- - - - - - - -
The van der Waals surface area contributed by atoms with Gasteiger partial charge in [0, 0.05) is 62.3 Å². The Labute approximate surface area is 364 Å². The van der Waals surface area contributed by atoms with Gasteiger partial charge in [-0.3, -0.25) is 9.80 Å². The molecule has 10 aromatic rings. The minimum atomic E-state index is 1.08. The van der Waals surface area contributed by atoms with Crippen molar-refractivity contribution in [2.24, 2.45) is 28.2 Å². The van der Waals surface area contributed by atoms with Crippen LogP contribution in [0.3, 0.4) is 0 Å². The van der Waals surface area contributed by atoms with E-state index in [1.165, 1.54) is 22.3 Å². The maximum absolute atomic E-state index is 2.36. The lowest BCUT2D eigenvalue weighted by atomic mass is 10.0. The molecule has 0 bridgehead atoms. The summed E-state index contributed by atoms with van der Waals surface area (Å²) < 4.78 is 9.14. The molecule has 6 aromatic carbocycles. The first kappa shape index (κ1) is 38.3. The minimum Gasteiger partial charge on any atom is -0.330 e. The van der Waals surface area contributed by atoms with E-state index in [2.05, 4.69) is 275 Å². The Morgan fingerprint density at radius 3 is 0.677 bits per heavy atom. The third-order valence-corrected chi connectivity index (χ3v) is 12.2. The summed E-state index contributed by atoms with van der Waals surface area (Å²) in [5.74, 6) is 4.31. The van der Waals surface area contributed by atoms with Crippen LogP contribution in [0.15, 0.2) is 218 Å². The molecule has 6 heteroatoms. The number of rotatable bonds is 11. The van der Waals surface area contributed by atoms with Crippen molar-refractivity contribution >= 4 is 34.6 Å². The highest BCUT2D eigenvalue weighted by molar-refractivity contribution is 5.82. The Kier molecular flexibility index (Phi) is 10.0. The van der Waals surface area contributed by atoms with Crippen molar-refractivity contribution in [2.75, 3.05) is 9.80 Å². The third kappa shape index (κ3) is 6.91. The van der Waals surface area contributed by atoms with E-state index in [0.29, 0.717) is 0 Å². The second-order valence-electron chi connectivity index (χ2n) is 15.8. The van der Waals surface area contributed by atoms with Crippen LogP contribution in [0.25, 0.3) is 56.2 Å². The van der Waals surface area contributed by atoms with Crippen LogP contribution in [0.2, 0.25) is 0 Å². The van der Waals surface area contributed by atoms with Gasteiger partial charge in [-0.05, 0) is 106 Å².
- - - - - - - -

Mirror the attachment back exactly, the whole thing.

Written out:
The van der Waals surface area contributed by atoms with Gasteiger partial charge in [0, 0.05) is 62.3 Å². The Labute approximate surface area is 364 Å². The van der Waals surface area contributed by atoms with Gasteiger partial charge in [-0.3, -0.25) is 9.80 Å². The molecule has 10 aromatic rings. The minimum atomic E-state index is 1.08. The van der Waals surface area contributed by atoms with Crippen molar-refractivity contribution in [2.24, 2.45) is 28.2 Å². The van der Waals surface area contributed by atoms with Crippen LogP contribution in [0.3, 0.4) is 0 Å². The van der Waals surface area contributed by atoms with E-state index in [1.165, 1.54) is 22.3 Å². The maximum absolute atomic E-state index is 2.36. The lowest BCUT2D eigenvalue weighted by atomic mass is 10.0. The molecule has 0 bridgehead atoms. The summed E-state index contributed by atoms with van der Waals surface area (Å²) < 4.78 is 9.14. The molecule has 6 aromatic carbocycles. The first kappa shape index (κ1) is 38.3. The minimum Gasteiger partial charge on any atom is -0.330 e. The van der Waals surface area contributed by atoms with E-state index in [2.05, 4.69) is 275 Å². The Morgan fingerprint density at radius 3 is 0.677 bits per heavy atom. The third-order valence-corrected chi connectivity index (χ3v) is 12.2. The summed E-state index contributed by atoms with van der Waals surface area (Å²) in [5.74, 6) is 4.31. The van der Waals surface area contributed by atoms with Crippen LogP contribution in [0.15, 0.2) is 218 Å². The molecule has 6 heteroatoms. The number of rotatable bonds is 11. The van der Waals surface area contributed by atoms with Crippen molar-refractivity contribution >= 4 is 34.6 Å². The highest BCUT2D eigenvalue weighted by molar-refractivity contribution is 5.82. The Kier molecular flexibility index (Phi) is 10.0. The van der Waals surface area contributed by atoms with Crippen molar-refractivity contribution in [2.75, 3.05) is 9.80 Å². The third kappa shape index (κ3) is 6.91. The van der Waals surface area contributed by atoms with E-state index in [0.29, 0.717) is 0 Å². The second-order valence-electron chi connectivity index (χ2n) is 15.8. The van der Waals surface area contributed by atoms with Crippen LogP contribution in [0.25, 0.3) is 56.2 Å². The van der Waals surface area contributed by atoms with Crippen LogP contribution in [0.2, 0.25) is 0 Å². The van der Waals surface area contributed by atoms with Gasteiger partial charge in [-0.05, 0) is 106 Å².